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The Woodville Republican
Woodville, Mississippi
January 8, 2015     The Woodville Republican
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January 8, 2015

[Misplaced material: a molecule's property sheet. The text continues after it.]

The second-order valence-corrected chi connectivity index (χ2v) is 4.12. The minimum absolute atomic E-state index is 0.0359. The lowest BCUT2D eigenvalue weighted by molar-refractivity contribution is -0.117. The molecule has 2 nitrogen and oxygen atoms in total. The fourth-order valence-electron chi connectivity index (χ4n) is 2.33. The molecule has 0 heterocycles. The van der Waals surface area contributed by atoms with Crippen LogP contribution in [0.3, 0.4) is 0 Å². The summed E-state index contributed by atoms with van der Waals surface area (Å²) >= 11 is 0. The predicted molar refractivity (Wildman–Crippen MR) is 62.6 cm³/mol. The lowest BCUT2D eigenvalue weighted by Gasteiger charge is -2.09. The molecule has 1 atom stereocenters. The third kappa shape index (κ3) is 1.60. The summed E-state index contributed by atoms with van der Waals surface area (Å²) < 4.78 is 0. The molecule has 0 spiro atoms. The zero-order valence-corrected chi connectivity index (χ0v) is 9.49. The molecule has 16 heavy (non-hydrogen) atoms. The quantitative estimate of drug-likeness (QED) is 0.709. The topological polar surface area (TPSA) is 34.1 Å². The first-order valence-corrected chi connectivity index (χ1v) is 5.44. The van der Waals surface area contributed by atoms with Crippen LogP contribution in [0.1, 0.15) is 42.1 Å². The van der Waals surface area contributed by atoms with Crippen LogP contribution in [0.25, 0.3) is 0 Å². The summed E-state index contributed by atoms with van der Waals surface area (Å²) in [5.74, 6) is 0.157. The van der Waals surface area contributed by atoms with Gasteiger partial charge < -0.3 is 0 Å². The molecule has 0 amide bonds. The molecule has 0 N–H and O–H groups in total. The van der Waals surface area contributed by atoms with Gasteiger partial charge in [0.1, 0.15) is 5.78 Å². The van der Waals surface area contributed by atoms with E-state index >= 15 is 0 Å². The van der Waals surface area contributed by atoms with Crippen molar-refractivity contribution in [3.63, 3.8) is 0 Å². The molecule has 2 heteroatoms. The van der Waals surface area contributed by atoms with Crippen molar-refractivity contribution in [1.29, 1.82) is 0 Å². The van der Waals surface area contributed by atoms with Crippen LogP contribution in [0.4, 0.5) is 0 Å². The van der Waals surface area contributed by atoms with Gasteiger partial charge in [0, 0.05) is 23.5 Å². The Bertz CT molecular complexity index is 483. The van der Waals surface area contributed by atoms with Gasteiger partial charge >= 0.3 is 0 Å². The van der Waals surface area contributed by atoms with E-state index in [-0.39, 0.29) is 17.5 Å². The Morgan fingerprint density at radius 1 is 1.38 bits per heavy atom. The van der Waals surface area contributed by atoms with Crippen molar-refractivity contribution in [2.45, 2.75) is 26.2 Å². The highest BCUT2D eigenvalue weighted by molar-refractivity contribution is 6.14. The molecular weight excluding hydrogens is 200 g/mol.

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Page 4 The Woodville Republican, Thursday, January 8, 2015 Oq FEEDING BIRDS -- Consistently providing nutri- tious seeds and nuts to songbirds in the winter- time can offer humans a closer view of these wild animals. -- Photo by Marina Denny Feeding Wildlife In Winter Is Not Really A Good Idea by Jessica Tegt Wildlife Extension Specialist Department of Wildlife, Fisheries and Aquaculture Mississippi State University As the days get colder and food sources for wildlife become scarce, people worry about wild animals being able to survive the winter without supplemental feed- ing. Even in the relatively mild Mississippi winters, wildlife food sources go dor- mant and temperatures can dip below freezing -- espe- cially at night. Feeding wildlife during winter can be a very Satisfy- ing and rewarding experi- ence for humans. Many wild animals are opportunistic e ff rs, visit a site v~ere fo~t~i~ "5~nly avail- awe. In turn, these wildlife sightings can be enjoyable for people. However, it is important to realize that healthy ani- mals are adapted for surviv- ing the colder winter months. Feeding wildlife can actually cause problems. Over thousands of years, wild animals have devel- oped physical and behavioral adaptations, such as thick coats, fat reserves and hiber- nation, to help them survive the winter. Deer rely on fat stores for up to 40 percent of their energy. If animals are healthy when winter arrives, most are able to survive per- sistent ice and cold weather. Even in well-functioning ,mtural ecosystems, howev- er, some animals may die. The winter season plays a role in keeping wildlife popu- lations in balance with avail- able habitat. Feeding these animals can invite unwanted problems. Large amounts of readily available food cause desired wildlife to congregate. This, in turn, attracts coyotes, wild dogs and other predators, edong with their potential to spread disease. Nuisance wildlife, such as rodents, raccoons, skunks, squirrels, opossums and fox- es, will also come to areas where food is available. Deer may become habituated to a residential area and could over-browse local vegetation and ornamental shrubbery. Providing food also en- courages movement of ani- mals across roads and high- ways, increasing the poten- tial for wild//fe-vehicle colli- sions. There are other ways that people can help wildlife dur- ing winter months without negative effects. The best way to help is to maintain high-quality habitat plant- ings year-round that will offer shelter and protection. A managed area with forest openings, mature soiLvood wintering areas, young hard- wood stands and nut-produc- ing trees such as oak and beech is a great environment for wildlife species that need to reduce movements and in- crease cover.,: ,;..: ~, ..... ,~.-. ....... Landowners can develop a management plan that uses wildlife and its habitat as guiding objectives. Sus- tainable timber harvesting is compatible with protect- ing winter deer habitat. Also, landowners can recognize the role of hunters as a tool for ldlife biologists to regu- late deer population densi- ties. Feeding songbirds through the winter is an ac- ceptable practice for land- owners. Providing nutri- tious seeds, nuts and fatty suet through the cold spells in Mississippi will enable birds to maintain their body weights and temperatures. It is also enjoyable to watch birds visit feeders and inter- act with each other. Keep feeders clean and fifll, and be mindful that oth- er critters -- especially squir- rels and rodents -- may also try to obtain food from the feeders. Place feeders in a cat-safe location to minimize bird predation. Finally, pro- vide fresh water for birds. They can become dehydrated in winter when water sourc- es freeze. :)iN:BUSINESS SINCE,J952,: All offers are subject to credit approval, Valid credit or debit card is required to subscribe, Offer is only valid to new subscribers for residential satellite TV service. by Keri Collins Lewis MSU Ag Communications Despite low prices for many commodities, the over- all projected totals for Mis- sissippi's crop values should top $7 billion for the third straight year and essential- ly match the record set in 2013. John Michael Riley, agri- cultural economist with the Mississippi State Univer- sity Extension Service, said his preliminary estimate of 2014's agricultural produc- tion values, excluding gov- ernment payments, is over $7.7 billion. "]'he row crops sector of the agricultural economy took a bit of a hit, but there were pockets of that sector that saw improvements, such as cotton and rice," Riley said. "On the bright side, the livestock sector is doing well with all three seg- ments of that industry -- beef cattle, dairy cattle and hogs -- showing double-digit improvements, percent- age wise, from the previous year," Poultry... Poultry remained solidly in first place on the list, with a $3.13 billion projected total value. At $2.88 billion, broil- ers showed a slight increase from 2013. Egg values were up nearly 10 percent, re- flecting strong demand and price. Forestry and soybeans ... Forestry, the state's No. 2 commodity, saw a 13.8 percent increase in value, driven by an improvement in housing starts. At $1.28 billion in 2014, the state's forest harvest value has increased 48 percent since 2009, when the effects of the recession first began to hit the industry. James Henderson, an associate forestry professor with the MSU Extension Service, said he expects this positive trend to continue. "Expectations are for a nearly 20 percent increase in total U.S. housing starts in 2015 as more first-time buyers enter the housing market," Henderson said. Soybeans, Mississippi's top row crop, remained in third place with a prelimi- nary estimated value of $1.17 billion. Producers har- vested about 200,000 more acres than the previous year, for a total of about 2.19 million harvested acres. The projected yield of 52 bushels per acre, if realized, would set a record. %Ve saw a much lower price for soybeans than in 2013," Riley said. "Howev- er, the second largest crop ever produced in the state offset most of the drop in prices." Looking to 2015, Riley said the current price points for corn, cotton and soybeans are relatively equal. "Right now, the produc- ers' agronomic needs, where crops fit in rotation and what works from a soil nu- trient standpoint, will drive acres in 2015. There's no clear winner from a price standpoint," he said. Cotton ... Cotton moved up a spot in the rankings to No. 4, due to a combination of high yields and increased acre- age. The estimated value for this year's cotton crop is $403.6 million. Darrin Dodds, cotton spe- cialist with the MSU Exten- sion Service, said producers planted 420,000 acres in cot- ton in 2014, up from 295,000 last year -- an increase of about 47 percent. "Like last year, we were late planting because of cool wet weather," Dodds said. "We were worried about time on the back end to make a crop, but fortu- nately, we had a long fall and got some hot weather in September, which helped tremendously." Dodds said yields were high, but not as high as the 2013 records. "The U.S. Department of Agriculture estimates the crop at 1,143 pounds of cotton lint per acre, and last year we were at 1,203 pounds. But anytime you can average 1,143 across the state, that's a pretty good yield," he said. Cattle and corn ... Mississippi producers cut back on corn plant- ing significantly in 2014, which ultimately resulted in an interesting change in the typical ranking of the state's commodities: cattle overtook corn to grab the No. 5 spot. The estimated produc- tion value for cattle is $396.7 million, up 33 percent from 2013. Riley said cattle re- main in short supply at r drought-inspired sell-offs. With consumer demand remaining strong and feed costs remaining low, the out- look for 2015 looks promis- ing. "Mississippi producers dropped from 830,000 to 520,000 harvested acres of corn and saw about a $1.73 drop per bushel in price. With a current projected price of $3.62 per bushel, it's the lowest price we've seen since 2006." Riley said the 55.3 per- cent drop in corn from 2013's values was more of an issue of lower acres than lower prices, but both combined for corn to have its lowest overall value since 2009, at $349.6 million. The project- ed yield of 186 bushels per acre, ffrealized, would be an all-time high. Catfish and rice ... While the catfish indus- try has declined for several years, production has been steady since the significant decrease in water acres in 2010-2011. "The price has come up 20 cents per pound based on the lower supply, and that has kept those who decided to stay in the industry go- ing," Riley said. "rhe drop in soybean price has helped this industry as well." Soybean meal is a key ingredient in catfish feed. Total production of cat- fish is down 13.4 million pounds in 2013 to 156.9 mil- lion total pounds in 2014. The combined total value for catfish, stockers, fingerlings and fry is $197.3 million, up 11.1 percent, which puts catfish in the No. 7 spot. Rice was a positive segment in the row crops sector in 2014. Prices and acres were up, which drove the value up significant- ly. Producers harvested 190,000 acres with a yield of 7,200 hundredweight and a price of $13.68 per hundredweight. Rice clinched the No. 8 spot with an estimated value of $174 million. Hogs and specialty crops "" Hog producers saw a 21.5 percent increase this year, with an estimated produc- tion value ofabeut $153 mil- lion. This moved hogs from No. 11 to No. 9 in 2014. "Short supply due to the porcine epidemic diar- rhea virus that was causing piglets to die was the big- gest factor, so we had an overall drop in production across the U.S.," Riley said. "The smaller supply caused the price increase. Missis- sippi producers increased their hog inventories a few years ago, and while they've pulled back a little because of the virus, inventories are much higher than in previ- ous years." Rounding out the rank- ings at No. 10 is the spe- cialty crops industry, which includes nursery and orna- mental plants. This com- modity moved up two spots this year in spite of a 2.3 percent decline, with a pre- liminary value of $113.6 mil- lion. Hay and Sweet potatoes Hay fell three spots to No. 11, with a $105.3 million production value, down 11.4 percent. The No. 12 crop, sweet potatoes, saw increased acres and prices, resulting in a preliminary crop value of $96.2 million. This is a 68.1 percent increase over 2013 and the highest value in five years. "More acres were plant- ed this year, and they had a good crop and a projected higher yield based on the national figures, which are up," Riley said. "Missis- sippi's price last year was $16 and is up to $21 per hundred pounds in 2014, so all things are good for sweet potatoes., Other 2014 crop val- ues and their percentage changes compared to 2013 are wheat at $66.9 million, down 57.2 percent; milk at $44.6 million, up 10.1 per- cent; grain sorghum at $39.3 million, up 37.8 percent; and peanuts at $20.8 million, down 30.7 percent. . : Fin/il figures v~ill be available in May 2015. Unanimous Vote Keeps BOS... (Continued from Page l) W. E. Blain & Sons, Natchez, $834,826.15 Dickerson & Bow- en, Inc., Brookhaven, $1,020,895.40 Quality Design & Con- struction, Wakefield, La., $1,546,887.38. After examination by Mississippi State Aid Dis- trict Engineer Chris Dixon, he recommended that the board accept the low bid offer from W. E. Blain at $834,826.15. On motion by Nettles and a second by Hollins, the board voted unanimously to approve the road maintenance which will be done on a number of roads all over Wilkinson County. Administrator Lewis said that the county has put to- gether a number of docu- ments which have been sub- mitted with a letter to the Mississippi Development Authority asking them to reconsider the freezing of grant fimding for the com- pleted bridge replacement project on the Pond-Ft. Ad- ams Road in the Second District. "MDA froze our funding because the county is be- neer Doug Wimberly an- nounced that he had re- ceived final approval on the county's request to be allowed to spend the resid- ual funds of $70,000 from the Sam Field Spillway reconstruction project on improvements on the Jack- son Point Road which is the only access road to the spill- way. Wimberly announced that the money must be spent by January 24, 2015, or it will have to be re- turned to MDA. "The county needs to or- der the limestone and clay gravel for the road and spend the money by Janu- ary 24 or you will lose it," Wimberly stated. On motion by Hollins and a second by Nettles, the board voted 5-0 to proceed with the purchase of the re- quired materials. Sheriff Jackson asked that the board reappoint LaShonda Grayson as the arson investigator for the WCSO. This motion passed unanimously. Sheriff Jackson stated that he was experiencing an erosion and washout hind two years on audits of problem behind the WCSO the county's finances," said building on Hwy. 61 South. Lewis. %Ve are asking them "Someone needs to come to reconsider because this and see what can be done to project was near comple- stop the erosion." Jackson tion because the MDA had stated. approved the grant funds At the request of Super- prior to their freeze." visor Bankston for permis- County Assistant Engi- sion to purchase a pickup | CONCORDIA METAL INC, __ " OPEN MONDAY, FRIDAY.. 7:30 A.M. ' 4:30 P.M. 3Almninum Cans " Copper '~ ~i~ FERR~;)AY - VIDALIA HWV rt ._ 3 s/33e-s2ts [-,o- - 1.800.7aa-6a04 Natchez Salvage & Parts, Inc. Why new when will USED AUTO & TRUCK PARTS B=y Here! Pay Here! USED AUTOS 601-442-3626 or Toll Free 1-800-759-0631 truck for his district, Hol- lins made a motion and Seal seconded, to approve the request. The matter passed 5-0. Supervisor Nettles voiced his anger over illegal dump- ing in his district. "As fast as I clean up il- legal dump sites, some- one comes right back and dumps again," said Net- tles. "I have found names in these dumps and have turned them over to the sol- id waste enforcement offi- cer. Nothing is being done." Administrator Lewis re- sponded, '%Ve have never passed our solid waste or- dinance. I just found out that the Mississippi De- partment of Environmental Quality has approved our ordinance, except for a few minor changes. I suggest that you allow me to make the noted changes and then hold a public hearing at your next meeting so the public will have a chance to see the ordinance before it goes into effect. Once .it is passed, I can guarantee you that you will see results. This ordinance gives us several avenues to deal will illegal dumping including some stiff penalties." After the solid waste pub- lic hearing at the Monday, January 26, meeting, the board will take action to ap- prove the ordinance. Purchase Clerk Christ: mas issued a warning to county employees. "I left my cell phone in my office last Wednesday, December 31, and some- one removed it," Christmas stated. "I was lucky enough to find out who took it, and I got it back. We need to beef up the security in the court- house." The next regular meet- ing of the Wilkinson County Board of Supervisors will be at 9:30 a.m. on Monday, January 26, in the board room of the Wilkinson County Courthouse. McComb, MS HUNTING LAND NEEDEDg! Have qualified buyers looking for hunting land. Several 40ac- 100ac clients, 500ac- 1000ac clients, and many in between, Call Alan 601-249-8436 or email: alan@ 980 U. S. Hwy. 61 A,,, Woodville 601-888-6053 Licensed in MS & LA --- Trane Dealer ._ We Accet ELECTRICAL HEATING & COOLING REFRIGERATION PLUMBING Stand-By Cetzerator6" Tanklez Waterlleater Appliance Repair Technicians: Charles Smith Brian McKlemurry & Mark Sanders-